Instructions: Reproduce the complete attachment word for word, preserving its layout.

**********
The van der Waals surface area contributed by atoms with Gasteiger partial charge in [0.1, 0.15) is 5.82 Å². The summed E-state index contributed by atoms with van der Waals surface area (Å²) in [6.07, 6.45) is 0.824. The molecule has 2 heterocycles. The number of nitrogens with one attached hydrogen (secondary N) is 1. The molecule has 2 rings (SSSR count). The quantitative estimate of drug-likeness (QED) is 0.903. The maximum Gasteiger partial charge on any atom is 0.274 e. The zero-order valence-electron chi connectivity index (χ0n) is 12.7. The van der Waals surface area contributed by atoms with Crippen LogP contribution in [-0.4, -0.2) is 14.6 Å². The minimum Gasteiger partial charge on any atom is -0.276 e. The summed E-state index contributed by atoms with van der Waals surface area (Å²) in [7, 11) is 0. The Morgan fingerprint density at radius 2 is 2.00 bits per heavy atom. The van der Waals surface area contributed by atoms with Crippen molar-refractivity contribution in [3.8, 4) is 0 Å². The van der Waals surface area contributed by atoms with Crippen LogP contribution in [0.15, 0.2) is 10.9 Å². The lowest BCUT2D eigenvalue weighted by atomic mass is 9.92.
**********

The van der Waals surface area contributed by atoms with Gasteiger partial charge in [0.1, 0.15) is 5.82 Å². The summed E-state index contributed by atoms with van der Waals surface area (Å²) in [6.07, 6.45) is 0.824. The molecule has 2 heterocycles. The number of nitrogens with one attached hydrogen (secondary N) is 1. The molecule has 2 rings (SSSR count). The quantitative estimate of drug-likeness (QED) is 0.903. The maximum Gasteiger partial charge on any atom is 0.274 e. The zero-order valence-electron chi connectivity index (χ0n) is 12.7. The van der Waals surface area contributed by atoms with Crippen LogP contribution in [-0.4, -0.2) is 14.6 Å². The minimum Gasteiger partial charge on any atom is -0.276 e. The summed E-state index contributed by atoms with van der Waals surface area (Å²) in [7, 11) is 0. The Morgan fingerprint density at radius 2 is 2.00 bits per heavy atom. The van der Waals surface area contributed by atoms with Crippen molar-refractivity contribution in [3.8, 4) is 0 Å². The van der Waals surface area contributed by atoms with Crippen LogP contribution in [0.15, 0.2) is 10.9 Å². The lowest BCUT2D eigenvalue weighted by atomic mass is 9.92.